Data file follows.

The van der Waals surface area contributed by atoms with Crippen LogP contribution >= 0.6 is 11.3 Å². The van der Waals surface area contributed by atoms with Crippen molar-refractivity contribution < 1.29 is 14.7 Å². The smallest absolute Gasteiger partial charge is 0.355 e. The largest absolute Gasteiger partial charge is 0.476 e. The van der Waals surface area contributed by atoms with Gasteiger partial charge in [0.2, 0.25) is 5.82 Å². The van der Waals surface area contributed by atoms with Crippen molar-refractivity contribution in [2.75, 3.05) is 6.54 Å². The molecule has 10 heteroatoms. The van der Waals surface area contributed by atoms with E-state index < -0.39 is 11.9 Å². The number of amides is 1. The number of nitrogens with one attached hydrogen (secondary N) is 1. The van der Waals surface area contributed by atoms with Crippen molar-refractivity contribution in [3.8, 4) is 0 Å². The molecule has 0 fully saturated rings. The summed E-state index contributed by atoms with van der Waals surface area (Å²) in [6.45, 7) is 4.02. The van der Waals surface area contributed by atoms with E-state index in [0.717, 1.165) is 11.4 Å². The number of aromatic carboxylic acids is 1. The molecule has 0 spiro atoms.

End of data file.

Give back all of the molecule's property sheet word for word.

The van der Waals surface area contributed by atoms with Crippen LogP contribution >= 0.6 is 11.3 Å². The van der Waals surface area contributed by atoms with Crippen molar-refractivity contribution < 1.29 is 14.7 Å². The smallest absolute Gasteiger partial charge is 0.355 e. The largest absolute Gasteiger partial charge is 0.476 e. The van der Waals surface area contributed by atoms with Gasteiger partial charge in [0.2, 0.25) is 5.82 Å². The van der Waals surface area contributed by atoms with Crippen molar-refractivity contribution in [2.75, 3.05) is 6.54 Å². The molecule has 10 heteroatoms. The van der Waals surface area contributed by atoms with E-state index < -0.39 is 11.9 Å². The number of amides is 1. The number of nitrogens with one attached hydrogen (secondary N) is 1. The van der Waals surface area contributed by atoms with Crippen molar-refractivity contribution in [3.8, 4) is 0 Å². The molecule has 0 fully saturated rings. The summed E-state index contributed by atoms with van der Waals surface area (Å²) in [6.45, 7) is 4.02. The van der Waals surface area contributed by atoms with E-state index in [0.717, 1.165) is 11.4 Å². The number of aromatic carboxylic acids is 1. The molecule has 0 spiro atoms.